TAXATION ‑- REAL ESTATE EXCISE TAX ‑- APPLICABILITY TO TRANSFERS IN CORPORATE ORGANIZATION.
Where an original corporation is divided into two new corporations, the real estate being transferred to one of the new corporations add the personalty to the other, the original corporation retaining all of the capital stock of the two new corporations, the transfer of real property from the original corporation to one of the new corporations constitutes a transfer subject to the real estate excise tax. The amount of tax payable is based upon the fair market value of the stock in the new corporation which is retained by the original corporation.
- - - - - - - - - - - - -
March 19, 1954
Honorable Hugh H. Evans
Spokane 1, Washington Cite as: AGO 53-55 No. 225
Attention: Robert J. McNichols, Civil Deputy
In a recent letter you ask our opinion upon the applicability of the one per cent tax on real estate (chapter 28.45 RCW) to a certain corporate reorganization. You set forth these facts:
"A certain corporate business has gone through a re‑organization [[reorganization]]plan. The original business was entitled, "Corporation A." Pursuant to the plan, two new corporations were formed, "B" and "C." The real estate of Corporation A was deeded to Corporation B. The personal property of Corporation A was transferred to Corporation C. All of the capital stock of the two new corporations, B and C, was issued to Corporation A. The name of Corporation A was then changed to Corporation A-X.
[[Orig. Op. Page 2]]
"When the above transaction had been completed, the original corporation, now entitled "A-X," was dissolved and all of the capital stock of the two new corporations, B and C, was issued to the shareholders of the dissolved corporation in proportion to the shares they owned in that dissolved corporation prior to its dissolution. The end result is that the stockholders of the original corporation now own the stock in the two new corporations in proportion to their original interests in the business."
And regarding this factual situation, you ask:
"(1) Is the transfer of the real property from Corporation A to Corporation B subject to the real estate excise sales tax?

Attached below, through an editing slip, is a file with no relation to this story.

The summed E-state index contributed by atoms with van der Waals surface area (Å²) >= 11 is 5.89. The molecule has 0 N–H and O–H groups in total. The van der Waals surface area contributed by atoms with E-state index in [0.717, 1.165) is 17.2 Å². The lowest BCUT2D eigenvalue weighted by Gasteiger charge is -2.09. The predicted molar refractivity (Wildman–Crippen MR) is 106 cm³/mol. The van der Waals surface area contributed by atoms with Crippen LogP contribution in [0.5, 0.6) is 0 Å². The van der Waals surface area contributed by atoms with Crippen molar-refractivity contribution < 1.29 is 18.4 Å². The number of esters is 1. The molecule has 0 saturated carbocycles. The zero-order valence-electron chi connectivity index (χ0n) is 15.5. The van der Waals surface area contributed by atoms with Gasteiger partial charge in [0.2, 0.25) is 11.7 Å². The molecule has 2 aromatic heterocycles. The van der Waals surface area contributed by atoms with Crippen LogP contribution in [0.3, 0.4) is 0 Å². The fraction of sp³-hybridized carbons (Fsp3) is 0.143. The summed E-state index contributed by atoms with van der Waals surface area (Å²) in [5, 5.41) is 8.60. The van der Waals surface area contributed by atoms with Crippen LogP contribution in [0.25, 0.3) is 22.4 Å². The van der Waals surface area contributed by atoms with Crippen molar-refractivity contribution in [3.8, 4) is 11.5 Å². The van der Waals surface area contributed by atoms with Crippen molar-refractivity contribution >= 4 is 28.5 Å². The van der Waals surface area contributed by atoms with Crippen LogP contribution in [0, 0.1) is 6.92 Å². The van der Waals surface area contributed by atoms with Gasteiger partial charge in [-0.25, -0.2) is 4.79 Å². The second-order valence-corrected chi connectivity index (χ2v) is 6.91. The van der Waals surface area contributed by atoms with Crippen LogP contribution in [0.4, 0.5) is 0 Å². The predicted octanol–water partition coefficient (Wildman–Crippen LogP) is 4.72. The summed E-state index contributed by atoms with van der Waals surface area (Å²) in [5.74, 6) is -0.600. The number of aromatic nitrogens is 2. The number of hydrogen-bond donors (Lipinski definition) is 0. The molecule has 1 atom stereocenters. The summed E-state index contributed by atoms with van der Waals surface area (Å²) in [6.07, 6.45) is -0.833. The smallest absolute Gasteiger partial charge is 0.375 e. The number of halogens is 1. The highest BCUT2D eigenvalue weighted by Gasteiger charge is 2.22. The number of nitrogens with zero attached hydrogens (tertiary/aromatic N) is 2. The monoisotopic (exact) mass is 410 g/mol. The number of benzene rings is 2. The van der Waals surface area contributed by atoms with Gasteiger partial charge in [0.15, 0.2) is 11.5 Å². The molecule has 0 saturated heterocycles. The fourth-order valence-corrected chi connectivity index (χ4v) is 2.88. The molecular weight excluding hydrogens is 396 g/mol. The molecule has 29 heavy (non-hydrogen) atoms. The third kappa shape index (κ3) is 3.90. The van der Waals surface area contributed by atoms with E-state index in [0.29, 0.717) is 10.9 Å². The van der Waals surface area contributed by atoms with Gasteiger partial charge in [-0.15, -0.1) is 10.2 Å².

"(2) If the transaction is subject to the tax, upon what basis would the amount of the tax be determined?"
It is our opinion that such a transfer is subject to the real estate tax, and that the amount of the tax is to be based upon the "selling price" ‑ the value of the stock received by the seller.
The term "sale" is defined by RCW 28.45.010 as having its ordinary meaning and including any:
"* * * transfer of the ownership of or title to real property, including standing timber, or any estate or interest therein for a valuable consideration, * * *"
Taxability is conditioned upon two essentials: (1) transfer of an interest in land (2) for a consideration. The fact of transfer here is obvious; corporation B now is the owner of what, before the transaction, was owned by corporation A. The fact that the stockholders of the two corporations, and their interests, are identical makes no difference. A corporation exists entirely separate [[Orig. Op. Page 3]] and distinct from the persons owning its stock. State v. Northwest Magnesite Co., 28 Wn. (2d) 1, 182 P. (2d) 643 (1947). The consideration flowing to corporation B is ownership in the property, and that flowing to corporation A is the stock of B corporation. The conditions of being a taxable transfer are met.
We have previously held that the so-called "casual sales" doctrine does not apply to situations of this kind. It was said in Opinion 53-55-116:
"* * * This doctrine argues that where a transaction contemplates no commercial profit, or where the beneficial interest is not transferred or the holding entity substantially altered, such as here, or a transfer from a parent corporation to a totally owned subsidiary, the transfer should not be taxed. This is a legislative, not a judicial doctrine. Exempting such transactions is valid legislative classification but until such a transaction is made exempt by specific statute it does not and cannot apply. See Volume 1, Prentice‑Hall, State and Local Tax Service, par. 92, 572; and C.C.H. State Tax Cases Reporter, All States, par. 60-203; And see Reif v. Barrett, 355 Ill. 104, 188 N.E. 889 (1933) cited inMorrow v. Henneford, 182 Wash. 625 at 634, 47 P. (2d) 1016 (1935).
"The legislature only may grant exemptions, and exemptions are strictly construed. Boeing Aircraft Co. v. R. F. C., 25 Wn. (2d) 652, 171 P. (2d) 838, 168 A.L.R. 539 (1946);Yakima Fruit Growers Assn. v. Henneford, 182 Wash. 437, 47 P. (2d) 831, 100 A.L.R. 435 (1935); and Norwegian Lutheran Church v. Wooster, 176 Wash. 581, 30 P. (2d) 381 (1934). The doctrine of 'piercing the corporate veil' does not exist to permit tax avoidance. Palmolive Co. v. Conway, et al., 43 F. (2d) 226 (D.C.), affirmed 56 F. (2d) 83 (1932) cert. denied 287 U.S. 601 (1932); see also 7 Wis. Law Rev. 250 [[7 Wis. L. Rev. 250]](1932); and 80 U. Pa. Law Rev. 892 [[80 U. Pa. L. Rev. 892]](1932)."
[[Orig. Op. Page 4]]
The tax upon this transaction should be based upon the "selling price" as specified in RCW 28.45.030. That price, in this case, would be the value of the stock of B corporation transferred to A corporation in consideration of the sale. If this value is not apparent, resort may be made to the appraisement provisions of the act.
Very truly yours,
KEITH S. BERGMAN
Assistant Attorney General